Sentara nurses strive to treat the whole person.

Labor and Delivery nurse offers patient a helping hand

Mirandaa And Joe Quinones Hr Family Health Spah

Miranda Quinones felt overwhelmed when she entered Sentara Princess Anne Hospital in March 2012. About to give birth to a baby boy, she missed her father, who had passed away unexpectedly the year before.

“I had a melt down,” Miranda remembers. “I didn’t feel like I had a purpose.” 

Delivering compassion 

Labor and Delivery nurse Ebony Blanton stayed with Miranda as she spoke about the challenges she faced.

“Ebony held my hand and told me I did have a purpose, and my son was my reason to live,” says Miranda. “She cried with me. No one has ever done that for me.”

Ebony has 14 years experience as a nurse. She’s worked at Sentara since 2007 at two locations. She was new at Sentara Princess Anne Hospital when she met Miranda.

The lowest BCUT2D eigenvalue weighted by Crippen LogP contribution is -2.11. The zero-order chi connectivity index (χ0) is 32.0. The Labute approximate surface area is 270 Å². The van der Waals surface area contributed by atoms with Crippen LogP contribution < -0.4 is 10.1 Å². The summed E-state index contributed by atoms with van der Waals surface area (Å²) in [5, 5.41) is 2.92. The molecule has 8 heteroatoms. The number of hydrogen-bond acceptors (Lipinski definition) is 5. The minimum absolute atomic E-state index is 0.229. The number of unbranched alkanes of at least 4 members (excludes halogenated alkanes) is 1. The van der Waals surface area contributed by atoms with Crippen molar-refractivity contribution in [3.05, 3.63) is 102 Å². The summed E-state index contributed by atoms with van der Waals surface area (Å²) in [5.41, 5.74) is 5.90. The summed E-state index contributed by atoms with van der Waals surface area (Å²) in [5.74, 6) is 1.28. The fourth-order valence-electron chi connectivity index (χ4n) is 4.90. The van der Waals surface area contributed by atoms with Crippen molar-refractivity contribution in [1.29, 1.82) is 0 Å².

“I told her that her father would be so proud of her and would want his family to carry on; he’d want her to concentrate on her baby’s well-being,” Ebony says. “I always try to be professional; yet I know I wear my heart on my sleeve. I want to reinforce patients’ coping mechanisms and encourage them.”

She sees patients facing challenges beyond birth, including economical and emotional issues.

“Patients have lots of forces working around them,” Ebony notes. “You have to peel back the layers like an onion. There’s more to being a good nurse than being well educated. It’s not just a job, it’s something you love.” 

Inspired to action 

Miranda hopes to one day follow in Ebony’s footsteps and eventually become a nurse. To first improve her finances, she attended Sentara College of Health Sciences in late 2013 and trained to become a sterile processing technician. A few months later, Sentara Leigh Hospital hired her. As her son grows, Miranda plans to go back to school and earn a bachelor’s degree.

“I want to be around people,” she says. “I want to care for patients.”

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